“The snake is as much symbol as animal, and this oversaturation of meaning prevents us from seeing the snake clearly. In reality, they are gentle, healthful to the environment, ‘more scared of you than you are of it,’ a sort of tragic hero of the ecosystem that is, when gazed upon without malice, beautiful. I might argue that the contemplation of a snake qua snake […] delivers us past, for a moment, our paralyzed understanding of things and into a configuration of mind from which we might briefly remember how much of what we know is sculpted air and rumor, and how much direct experience of an animal, of any thing, might open our eyes to new possibilities of interpretation or, better yet, to the possibility of resisting interpretation altogether. Perhaps we might let the weight of meaning slip away, revealing only coiled matter. Long and lithe, complexly imbricated, strange: Here is contact. Let it grip you. With your fingers, touch its scales.” —Paul McAdory, “How My Pet Snake Taught Me to See,” The New York Times Magazine.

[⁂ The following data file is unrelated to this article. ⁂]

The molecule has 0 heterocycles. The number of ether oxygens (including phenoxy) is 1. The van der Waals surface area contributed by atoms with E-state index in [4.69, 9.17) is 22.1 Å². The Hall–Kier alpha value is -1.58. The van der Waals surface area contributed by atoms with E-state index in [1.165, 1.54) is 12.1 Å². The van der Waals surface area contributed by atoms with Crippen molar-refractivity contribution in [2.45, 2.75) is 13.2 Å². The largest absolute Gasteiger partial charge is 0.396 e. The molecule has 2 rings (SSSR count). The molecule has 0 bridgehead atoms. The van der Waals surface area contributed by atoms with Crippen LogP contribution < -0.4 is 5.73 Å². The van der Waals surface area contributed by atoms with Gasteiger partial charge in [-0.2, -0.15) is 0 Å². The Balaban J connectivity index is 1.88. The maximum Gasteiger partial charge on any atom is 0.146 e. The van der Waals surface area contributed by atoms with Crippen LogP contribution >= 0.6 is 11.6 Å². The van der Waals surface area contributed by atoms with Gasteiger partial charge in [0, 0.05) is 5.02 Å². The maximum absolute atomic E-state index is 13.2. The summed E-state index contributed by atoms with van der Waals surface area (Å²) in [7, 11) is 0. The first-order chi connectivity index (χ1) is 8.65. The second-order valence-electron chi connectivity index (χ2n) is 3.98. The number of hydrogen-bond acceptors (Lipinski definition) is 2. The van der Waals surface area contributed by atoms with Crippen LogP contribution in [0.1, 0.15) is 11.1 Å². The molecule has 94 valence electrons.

Jonathan Crowe blogs about maps at The Map Room and writes and reviews science fiction and fantasy; his work has been published by AE, The New York Review of Science Fiction, Strange Horizons and Tor.com. He lives in Shawville, Quebec.